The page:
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Colorectal Cancer Health Center

Experimental Test for Colon Cancer Is Painless, Faster

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Instead of measuring blood in stool, as the fecal blood test does, the new test measures DNA alterations in the stool associated with colorectal cancer and precancerous polyps. It actually is easier for the patient than the existing fecal test, because only one stool sample is required instead of three. If the test is widely adopted, then it could eliminate the need for both the fecal blood test and sigmoidoscopy, Ahlquist says.

The study results, published in the recent issue of Gastroenterology, showed that the test detected 91% of colorectal cancers and 82% of polyps over 1 cm in size. Fecal occult blood testing detected none of the polyps.

The researchers recently received a $4.9 million grant from the National Cancer Institute to conduct a three-year, multicenter clinical trial comparing the DNA screening method to existing testing methods. That trial is scheduled to begin in January of next year, Ahlquist says.

"If the high degree of accuracy we saw in the pilot study holds in larger studies, this could be the first accurate, noninvasive approach to detecting precancerous polyps," Ahlquist says. "Large trials have shown that, while there is a reduction in deaths with the fecal blood screening test, it has very little impact on the incidence of colon cancer because it is not good at detecting these premalignant polyps."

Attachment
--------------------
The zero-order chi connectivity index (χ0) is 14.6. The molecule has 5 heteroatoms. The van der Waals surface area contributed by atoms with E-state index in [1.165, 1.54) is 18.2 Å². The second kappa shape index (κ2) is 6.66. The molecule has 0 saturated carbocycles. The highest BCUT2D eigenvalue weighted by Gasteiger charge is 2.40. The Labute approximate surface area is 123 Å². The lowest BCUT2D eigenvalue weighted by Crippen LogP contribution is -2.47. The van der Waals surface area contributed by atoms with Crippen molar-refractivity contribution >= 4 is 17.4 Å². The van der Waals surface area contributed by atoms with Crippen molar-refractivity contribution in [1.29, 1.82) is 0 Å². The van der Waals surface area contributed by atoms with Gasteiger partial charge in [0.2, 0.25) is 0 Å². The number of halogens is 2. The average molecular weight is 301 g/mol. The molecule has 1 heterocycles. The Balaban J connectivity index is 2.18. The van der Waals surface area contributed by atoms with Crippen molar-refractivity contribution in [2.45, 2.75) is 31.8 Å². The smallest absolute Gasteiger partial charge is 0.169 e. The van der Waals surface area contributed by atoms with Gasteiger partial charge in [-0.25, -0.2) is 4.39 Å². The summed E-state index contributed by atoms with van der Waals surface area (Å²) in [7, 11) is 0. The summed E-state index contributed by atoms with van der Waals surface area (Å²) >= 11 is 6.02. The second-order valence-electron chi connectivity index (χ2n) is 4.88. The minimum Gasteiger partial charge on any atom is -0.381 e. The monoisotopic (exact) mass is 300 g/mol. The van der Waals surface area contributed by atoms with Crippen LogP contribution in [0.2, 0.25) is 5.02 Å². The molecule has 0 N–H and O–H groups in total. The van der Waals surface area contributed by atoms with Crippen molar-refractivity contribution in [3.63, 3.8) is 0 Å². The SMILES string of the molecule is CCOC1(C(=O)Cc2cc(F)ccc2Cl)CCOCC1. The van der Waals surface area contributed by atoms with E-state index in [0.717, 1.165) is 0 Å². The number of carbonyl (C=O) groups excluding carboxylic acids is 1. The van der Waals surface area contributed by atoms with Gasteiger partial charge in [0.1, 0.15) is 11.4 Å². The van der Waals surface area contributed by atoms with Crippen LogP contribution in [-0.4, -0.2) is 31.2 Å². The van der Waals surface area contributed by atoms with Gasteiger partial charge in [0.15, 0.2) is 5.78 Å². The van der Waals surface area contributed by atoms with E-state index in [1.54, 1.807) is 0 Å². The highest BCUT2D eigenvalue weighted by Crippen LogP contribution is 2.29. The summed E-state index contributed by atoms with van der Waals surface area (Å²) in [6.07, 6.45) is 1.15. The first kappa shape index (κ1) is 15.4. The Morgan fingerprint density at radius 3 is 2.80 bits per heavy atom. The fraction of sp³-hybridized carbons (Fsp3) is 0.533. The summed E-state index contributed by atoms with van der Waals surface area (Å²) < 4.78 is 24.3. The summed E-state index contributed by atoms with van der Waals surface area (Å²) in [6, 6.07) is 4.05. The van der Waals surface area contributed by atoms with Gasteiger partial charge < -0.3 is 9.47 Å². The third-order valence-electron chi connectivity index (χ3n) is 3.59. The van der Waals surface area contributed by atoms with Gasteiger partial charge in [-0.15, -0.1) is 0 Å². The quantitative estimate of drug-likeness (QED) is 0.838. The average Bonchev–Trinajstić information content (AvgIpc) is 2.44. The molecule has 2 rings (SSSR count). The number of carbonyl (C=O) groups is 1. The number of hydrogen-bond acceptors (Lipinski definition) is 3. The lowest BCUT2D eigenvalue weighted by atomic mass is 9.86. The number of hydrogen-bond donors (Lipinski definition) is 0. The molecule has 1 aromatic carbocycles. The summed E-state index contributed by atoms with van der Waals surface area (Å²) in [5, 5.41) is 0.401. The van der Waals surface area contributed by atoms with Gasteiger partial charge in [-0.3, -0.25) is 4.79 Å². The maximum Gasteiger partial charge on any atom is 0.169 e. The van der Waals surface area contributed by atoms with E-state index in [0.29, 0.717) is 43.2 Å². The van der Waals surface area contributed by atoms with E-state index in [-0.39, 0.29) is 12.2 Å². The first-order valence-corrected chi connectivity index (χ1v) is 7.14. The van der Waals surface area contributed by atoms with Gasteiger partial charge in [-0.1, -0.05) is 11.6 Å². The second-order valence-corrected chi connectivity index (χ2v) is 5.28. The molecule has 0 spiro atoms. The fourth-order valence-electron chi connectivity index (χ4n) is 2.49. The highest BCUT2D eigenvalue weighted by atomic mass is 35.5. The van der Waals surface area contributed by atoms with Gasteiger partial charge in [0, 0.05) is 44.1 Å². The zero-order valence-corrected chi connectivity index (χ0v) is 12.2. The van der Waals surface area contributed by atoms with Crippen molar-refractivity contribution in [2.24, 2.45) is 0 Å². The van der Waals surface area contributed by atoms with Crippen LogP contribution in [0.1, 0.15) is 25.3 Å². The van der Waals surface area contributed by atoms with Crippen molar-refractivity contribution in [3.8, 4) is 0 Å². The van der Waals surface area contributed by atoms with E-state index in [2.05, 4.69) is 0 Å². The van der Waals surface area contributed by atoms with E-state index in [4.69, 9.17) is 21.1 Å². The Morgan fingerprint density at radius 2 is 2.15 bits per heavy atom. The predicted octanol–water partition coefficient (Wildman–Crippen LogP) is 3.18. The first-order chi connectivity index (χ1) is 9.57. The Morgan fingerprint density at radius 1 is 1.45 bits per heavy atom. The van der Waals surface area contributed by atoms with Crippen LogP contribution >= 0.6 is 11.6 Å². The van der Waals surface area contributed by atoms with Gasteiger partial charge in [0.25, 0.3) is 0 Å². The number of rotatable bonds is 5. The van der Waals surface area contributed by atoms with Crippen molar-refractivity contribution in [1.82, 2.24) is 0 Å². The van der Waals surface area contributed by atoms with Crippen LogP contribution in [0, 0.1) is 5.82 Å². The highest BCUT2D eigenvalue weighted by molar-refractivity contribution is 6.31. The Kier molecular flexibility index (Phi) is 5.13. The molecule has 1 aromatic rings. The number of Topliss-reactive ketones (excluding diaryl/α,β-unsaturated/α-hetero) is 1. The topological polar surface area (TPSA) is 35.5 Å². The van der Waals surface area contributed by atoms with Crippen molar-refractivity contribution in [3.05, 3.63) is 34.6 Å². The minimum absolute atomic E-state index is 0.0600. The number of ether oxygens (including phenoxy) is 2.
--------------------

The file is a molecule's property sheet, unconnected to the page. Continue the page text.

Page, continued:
Ahlquist says that certain technological problems have to be solved before the DNA test can be made widely available. The specimens currently are evaluated manually, but he says scientists are working on automating the process, which would allow the test to be widely read in labs across the country.

Robert Smith, PhD, director of cancer screening with the American Cancer Society, tells WebMD that the DNA screening test is "potentially a very important development." But he adds that a large percentage of undiagnosed colorectal cancers could be detected with available tests if more physicians would recommend them to their patients.

"Our big challenge right now is to get doctors to recommend the tests that we already have available," he says. "The fecal occult blood test is really a pretty good test, especially in combination with flexible sigmoidoscopy. And people tend to have these tests when their physicians recommend them, but doctors think their patients don't want them."

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